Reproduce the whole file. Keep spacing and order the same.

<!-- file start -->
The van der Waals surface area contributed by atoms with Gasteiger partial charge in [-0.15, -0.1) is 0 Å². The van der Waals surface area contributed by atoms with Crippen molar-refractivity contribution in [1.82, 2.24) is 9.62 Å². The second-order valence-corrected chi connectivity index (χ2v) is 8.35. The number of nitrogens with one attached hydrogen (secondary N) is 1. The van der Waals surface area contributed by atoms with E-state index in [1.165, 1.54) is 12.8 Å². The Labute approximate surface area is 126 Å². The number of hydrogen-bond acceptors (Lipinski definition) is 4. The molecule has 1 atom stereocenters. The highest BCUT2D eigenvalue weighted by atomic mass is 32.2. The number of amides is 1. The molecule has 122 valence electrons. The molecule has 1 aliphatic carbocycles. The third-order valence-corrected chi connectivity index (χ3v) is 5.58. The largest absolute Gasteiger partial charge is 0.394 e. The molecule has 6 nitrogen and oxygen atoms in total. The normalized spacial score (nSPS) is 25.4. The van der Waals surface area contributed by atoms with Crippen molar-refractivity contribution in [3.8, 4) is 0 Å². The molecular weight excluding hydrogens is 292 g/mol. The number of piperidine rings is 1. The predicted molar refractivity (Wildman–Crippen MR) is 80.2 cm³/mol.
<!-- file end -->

The van der Waals surface area contributed by atoms with Gasteiger partial charge in [-0.15, -0.1) is 0 Å². The van der Waals surface area contributed by atoms with Crippen molar-refractivity contribution in [1.82, 2.24) is 9.62 Å². The second-order valence-corrected chi connectivity index (χ2v) is 8.35. The number of nitrogens with one attached hydrogen (secondary N) is 1. The van der Waals surface area contributed by atoms with E-state index in [1.165, 1.54) is 12.8 Å². The Labute approximate surface area is 126 Å². The number of hydrogen-bond acceptors (Lipinski definition) is 4. The molecule has 1 atom stereocenters. The highest BCUT2D eigenvalue weighted by atomic mass is 32.2. The number of amides is 1. The molecule has 122 valence electrons. The molecule has 1 aliphatic carbocycles. The third-order valence-corrected chi connectivity index (χ3v) is 5.58. The largest absolute Gasteiger partial charge is 0.394 e. The molecule has 6 nitrogen and oxygen atoms in total. The normalized spacial score (nSPS) is 25.4. The van der Waals surface area contributed by atoms with Crippen molar-refractivity contribution in [3.8, 4) is 0 Å². The molecular weight excluding hydrogens is 292 g/mol. The number of piperidine rings is 1. The predicted molar refractivity (Wildman–Crippen MR) is 80.2 cm³/mol.